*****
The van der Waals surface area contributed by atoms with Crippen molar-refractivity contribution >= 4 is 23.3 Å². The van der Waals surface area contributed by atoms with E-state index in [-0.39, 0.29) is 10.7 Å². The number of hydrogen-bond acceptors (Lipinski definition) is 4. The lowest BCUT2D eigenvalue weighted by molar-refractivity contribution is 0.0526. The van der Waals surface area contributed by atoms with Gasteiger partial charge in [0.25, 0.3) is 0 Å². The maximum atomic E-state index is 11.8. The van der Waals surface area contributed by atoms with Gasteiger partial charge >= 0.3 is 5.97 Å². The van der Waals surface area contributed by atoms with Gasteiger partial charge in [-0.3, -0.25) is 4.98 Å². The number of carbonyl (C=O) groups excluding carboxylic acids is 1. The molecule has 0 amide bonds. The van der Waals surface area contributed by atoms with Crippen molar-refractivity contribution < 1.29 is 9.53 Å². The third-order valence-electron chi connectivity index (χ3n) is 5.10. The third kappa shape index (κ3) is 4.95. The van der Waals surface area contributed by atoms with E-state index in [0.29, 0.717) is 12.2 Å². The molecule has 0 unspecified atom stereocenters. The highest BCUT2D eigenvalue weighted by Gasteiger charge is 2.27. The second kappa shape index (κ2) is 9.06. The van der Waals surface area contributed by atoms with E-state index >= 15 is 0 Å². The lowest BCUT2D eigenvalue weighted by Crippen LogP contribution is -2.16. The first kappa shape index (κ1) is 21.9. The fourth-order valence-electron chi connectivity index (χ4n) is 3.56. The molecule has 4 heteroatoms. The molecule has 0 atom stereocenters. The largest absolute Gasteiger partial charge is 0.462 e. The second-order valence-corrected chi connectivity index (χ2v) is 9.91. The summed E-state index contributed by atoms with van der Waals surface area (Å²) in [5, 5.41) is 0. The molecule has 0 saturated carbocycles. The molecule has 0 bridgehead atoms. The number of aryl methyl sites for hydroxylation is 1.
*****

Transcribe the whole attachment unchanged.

The van der Waals surface area contributed by atoms with Crippen molar-refractivity contribution >= 4 is 23.3 Å². The van der Waals surface area contributed by atoms with E-state index in [-0.39, 0.29) is 10.7 Å². The number of hydrogen-bond acceptors (Lipinski definition) is 4. The lowest BCUT2D eigenvalue weighted by molar-refractivity contribution is 0.0526. The van der Waals surface area contributed by atoms with Gasteiger partial charge in [0.25, 0.3) is 0 Å². The maximum atomic E-state index is 11.8. The van der Waals surface area contributed by atoms with Gasteiger partial charge >= 0.3 is 5.97 Å². The van der Waals surface area contributed by atoms with Gasteiger partial charge in [-0.3, -0.25) is 4.98 Å². The number of carbonyl (C=O) groups excluding carboxylic acids is 1. The molecule has 0 amide bonds. The van der Waals surface area contributed by atoms with Crippen molar-refractivity contribution < 1.29 is 9.53 Å². The third-order valence-electron chi connectivity index (χ3n) is 5.10. The third kappa shape index (κ3) is 4.95. The van der Waals surface area contributed by atoms with E-state index in [0.29, 0.717) is 12.2 Å². The molecule has 0 unspecified atom stereocenters. The highest BCUT2D eigenvalue weighted by Gasteiger charge is 2.27. The second kappa shape index (κ2) is 9.06. The van der Waals surface area contributed by atoms with E-state index >= 15 is 0 Å². The lowest BCUT2D eigenvalue weighted by Crippen LogP contribution is -2.16. The first kappa shape index (κ1) is 21.9. The fourth-order valence-electron chi connectivity index (χ4n) is 3.56. The molecule has 4 heteroatoms. The molecule has 0 atom stereocenters. The largest absolute Gasteiger partial charge is 0.462 e. The second-order valence-corrected chi connectivity index (χ2v) is 9.91. The summed E-state index contributed by atoms with van der Waals surface area (Å²) in [5, 5.41) is 0. The molecule has 0 saturated carbocycles. The molecule has 0 bridgehead atoms. The number of aryl methyl sites for hydroxylation is 1.